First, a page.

Wikimedian in Residence interview
Wikimedian in Residence on Open Science: an interview with Daniel Mietchen
White matter connections illustrated with MRI tractography
, from a 2008 PLoS ONE
article by Gigandet et al.
Daniel Mietchen at GLAM-WIKI France in 2010.
Larvae of Culex
mosquitoes. This image was a finalist in Commons Picture of the Year 2007, and is from a PLoS Biology
Daniel Mietchen, a biophysicist, a contributor on the Wikimedia projects including the Wikimedia Research Committee, and the managing editor of Citizendium, has been awarded a grant by the Open Society Foundations to be the Wikimedian in Residence on Open Science. The Wikimedia blog has an announcement and so does Daniel on the new blog set up for the project by its institutional host: the Open Knowledge Foundation Germany.
The project's stated goal is "improving Open Access coverage and reuse in WMF projects". Images are already being reused from many Open Access scientific journals, but such reuse could be extended across many more Wikipedia languages and also into sister projects like Wikibooks, Wikispecies, Wikisource, Wikiquote and Wikiversity. Mietchen's role marks an interesting development for the Wikimedians in Residence programs which have thus far been primarily involved in cultural sector outreach as part of GLAM collaborations. The post on the Wikimedia blog has a number of ways Wikimedians can get involved in this initiative.
The Signpost caught up with Mietchen to talk about what the project entails.
Could you tell us a bit more about yourself?
- I trained as a biophysicist and have spent the last decade applying Magnetic Resonance Imaging and related techniques to the study of biological systems ranging from single cells to embryos to brains and fossils. This provided me with multiple perspectives on collaboration and sparked an interest in the integration of scientific workflows with the web, an area in which I am now freelancing. I signed the Budapest Open Access Initiative soon after it had been released to the public in early 2002, around the time when I started using the Wikipedias as a language learning tool and made my first drive-by edits. Since then, my interest in doing science in the open has continued to grow, and tools like blogs and wikis are a natural helper with that. The focus of my edits here as well as on Wikiversity, Citizendium and other wikis is on scientific topics, and my activities on Meta concentrate on RCom.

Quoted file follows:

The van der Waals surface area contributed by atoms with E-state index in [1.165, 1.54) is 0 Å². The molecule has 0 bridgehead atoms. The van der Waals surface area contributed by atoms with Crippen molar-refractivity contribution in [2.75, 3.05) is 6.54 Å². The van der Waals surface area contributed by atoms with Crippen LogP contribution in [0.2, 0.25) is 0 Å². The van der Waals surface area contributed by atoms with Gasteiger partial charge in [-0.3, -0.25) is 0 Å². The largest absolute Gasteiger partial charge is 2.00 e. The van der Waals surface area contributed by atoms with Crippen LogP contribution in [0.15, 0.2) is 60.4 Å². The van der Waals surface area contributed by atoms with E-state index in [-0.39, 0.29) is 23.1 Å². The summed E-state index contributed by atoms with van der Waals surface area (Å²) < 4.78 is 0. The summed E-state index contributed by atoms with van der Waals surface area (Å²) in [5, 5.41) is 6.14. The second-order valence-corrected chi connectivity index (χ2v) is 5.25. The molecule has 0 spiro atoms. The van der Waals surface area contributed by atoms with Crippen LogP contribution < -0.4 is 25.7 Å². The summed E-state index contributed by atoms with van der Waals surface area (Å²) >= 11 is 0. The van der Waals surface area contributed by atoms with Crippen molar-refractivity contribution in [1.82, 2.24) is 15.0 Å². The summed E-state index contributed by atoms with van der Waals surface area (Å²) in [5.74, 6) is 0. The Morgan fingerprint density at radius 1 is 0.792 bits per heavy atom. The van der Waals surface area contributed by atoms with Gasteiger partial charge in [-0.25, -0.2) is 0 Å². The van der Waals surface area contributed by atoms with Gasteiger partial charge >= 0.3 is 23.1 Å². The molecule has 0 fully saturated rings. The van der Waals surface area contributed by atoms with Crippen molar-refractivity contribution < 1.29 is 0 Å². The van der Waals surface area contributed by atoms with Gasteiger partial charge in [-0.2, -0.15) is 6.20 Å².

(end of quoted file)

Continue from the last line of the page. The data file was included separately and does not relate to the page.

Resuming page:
Wikipedians and Signpost readers will be aware of the Wikimedian in Residence projects done by GLAM institutions like the British Museum and National Archives and Records Administration, but what exactly does this initiative do that's different?
- I would rather emphasize the similarities – especially the partnering of Wikimedia and expert communities – and that the worlds of GLAM and scientific research are heavily intertwined, which shall be reflected in the new project being integrated with WP:GLAM. But there are indeed a number of differences:
- Coverage of the target topic: The GLAM initiatives build on articles around the GLAM theme already having quite a bit of content, and on the related WikiProjects (e.g. Museums) being active, so that it makes sense to focus on highlighting and improving articles related to individual institutions and their exhibits. Topics related to Open Science – and even its flagship Open Access – are much less popular with both readers and editors, so even the overarching WikiProject Science is not very active, and coverage of subtopics like Open Access remains very patchy. For instance, there is an article about the journal Atmospheric Chemistry and Physics but not about its publisher, Copernicus Publications, who would be the partner in a GLAM-like scheme. In this sense, the current project lays the ground for future activities involving collaboration with individual stakeholders of the kind that characterizes the GLAM projects already today, and the "residence" part is mainly online, with meetups at Open Access and Wikimedia events.